It also creates CSR (Corporate Social Responsibility) opportunities.

Companies whose values show a desire to support their local community and a determination to demonstrate their CSR impact in their annual report can tap into the crowdfunding model.

Employees who are given time and small amounts of money to volunteer within the community can use Bloom to raise additional funds from a wider audience.

The reach, enhanced by social networks, is much wider than simply asking local people to support and when the target is reached – or even exceeded, as often happens – the final sum can be topped up or matched by the employer; it’s a double impact for the charity or community group and allows the company to make an even bigger gesture than perhaps they could have done before.

Crowdfunding is revolutionising how we raise money, and will ultimately change the funding landscape permanently.

If you’d like more information about any of the crowdfunding opportunities mentioned here, please get in touch with us.

And if you don’t have a project of your own, please make a promise and support the fantastic projects we have on Bloom.

More Blogs

How to Register for VAT

VAT is an acronym for Value Added Tax and it is a consumption tax levied on the value added to goods and services at each stage of production or distribution. Whenever a business sells goods or services, VAT is added to the sale price. For business owners, understanding the ins and outs of VAT and knowing when and how to pay it, is a huge factor in running a compliant operation. VAT impacts various aspects of a business’s financial health so it’s important to meet this obligation by managing VAT compliance at all times. This involves a meticulous approach to invoicing, record keeping and reporting. Apart from simply charging VAT and submitting regular VAT returns to HM Revenue and Customs (HMRC), businesses can also reclaim VAT paid on their purchases which can reduce their overall tax burden. In this article, we take an in-depth look at how to register for VAT in the UK.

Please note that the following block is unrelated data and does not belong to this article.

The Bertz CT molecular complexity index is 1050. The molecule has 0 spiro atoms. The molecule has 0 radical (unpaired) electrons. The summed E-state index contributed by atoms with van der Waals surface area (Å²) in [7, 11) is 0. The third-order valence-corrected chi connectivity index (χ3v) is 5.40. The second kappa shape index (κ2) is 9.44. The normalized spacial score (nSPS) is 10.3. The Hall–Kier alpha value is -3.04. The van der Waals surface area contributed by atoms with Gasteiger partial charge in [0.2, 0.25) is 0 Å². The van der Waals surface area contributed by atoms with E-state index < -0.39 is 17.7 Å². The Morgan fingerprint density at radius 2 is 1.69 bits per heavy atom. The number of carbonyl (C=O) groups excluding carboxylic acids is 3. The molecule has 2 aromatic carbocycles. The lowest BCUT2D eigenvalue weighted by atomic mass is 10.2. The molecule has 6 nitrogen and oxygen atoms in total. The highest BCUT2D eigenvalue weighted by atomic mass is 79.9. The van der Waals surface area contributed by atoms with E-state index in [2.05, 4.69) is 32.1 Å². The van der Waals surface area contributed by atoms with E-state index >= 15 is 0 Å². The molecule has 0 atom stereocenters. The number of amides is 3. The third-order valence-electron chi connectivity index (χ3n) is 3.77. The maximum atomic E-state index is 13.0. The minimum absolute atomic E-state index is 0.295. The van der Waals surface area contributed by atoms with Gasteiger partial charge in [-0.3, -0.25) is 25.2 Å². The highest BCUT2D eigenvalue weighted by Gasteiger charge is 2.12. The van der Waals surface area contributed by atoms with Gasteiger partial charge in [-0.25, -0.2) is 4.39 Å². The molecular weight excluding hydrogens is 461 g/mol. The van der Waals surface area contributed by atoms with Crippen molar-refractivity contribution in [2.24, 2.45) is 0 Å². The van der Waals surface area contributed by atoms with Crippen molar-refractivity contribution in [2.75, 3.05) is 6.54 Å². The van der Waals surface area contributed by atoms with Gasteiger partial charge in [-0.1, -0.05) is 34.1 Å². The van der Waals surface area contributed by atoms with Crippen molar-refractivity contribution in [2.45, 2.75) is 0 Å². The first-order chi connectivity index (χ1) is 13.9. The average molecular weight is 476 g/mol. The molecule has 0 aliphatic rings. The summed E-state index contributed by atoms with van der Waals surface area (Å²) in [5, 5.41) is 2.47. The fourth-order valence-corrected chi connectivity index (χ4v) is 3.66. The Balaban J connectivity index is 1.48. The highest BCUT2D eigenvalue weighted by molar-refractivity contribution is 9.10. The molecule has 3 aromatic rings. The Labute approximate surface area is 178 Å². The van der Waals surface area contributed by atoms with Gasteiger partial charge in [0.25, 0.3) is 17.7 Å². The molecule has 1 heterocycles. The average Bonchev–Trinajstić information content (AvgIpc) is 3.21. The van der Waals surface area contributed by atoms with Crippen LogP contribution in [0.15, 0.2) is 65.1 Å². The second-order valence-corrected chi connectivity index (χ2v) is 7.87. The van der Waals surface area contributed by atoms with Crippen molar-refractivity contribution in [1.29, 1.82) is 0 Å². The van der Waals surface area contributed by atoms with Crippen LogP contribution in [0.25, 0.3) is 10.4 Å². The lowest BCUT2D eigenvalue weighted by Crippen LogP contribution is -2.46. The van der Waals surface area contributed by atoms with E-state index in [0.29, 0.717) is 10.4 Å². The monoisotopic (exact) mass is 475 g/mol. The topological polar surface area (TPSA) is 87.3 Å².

Accounting Team

Capital Gains Tax Basics, a Complete Guide

Capital gains tax in the UK, also sometimes referred to as CGT for short, is a tax on the profit you make when you sell certain assets for more than you paid for them originally. This tax applies to a wide range of assets including real estate, stocks, bonds, precious metals and property. It generally excludes personal assets such as cars or household goods. Capital gains tax targets the gain or profit made from the asset sale, rather than the total amount received, impacting individuals, trusts, and estates that sell assets for a profit. The revenue generated from capital gains tax serves as a source of income for governments, contributing to public funding.

Accounting Team

Guide To Dividend Tax for the 2024/25 Season

Dividend tax refers to the tax levied on income received from dividends paid out by companies to shareholders. This tax applies to individuals who own shares in companies and receive dividends as a source of income. It’s important to differentiate dividend tax from corporate tax, which is paid by companies on their profits – dividend tax in the UK is the responsibility of the shareholders receiving the dividends. The rate of dividend tax varies depending on the taxpayer’s income tax band – basic, higher or additional rate.

Accounting Team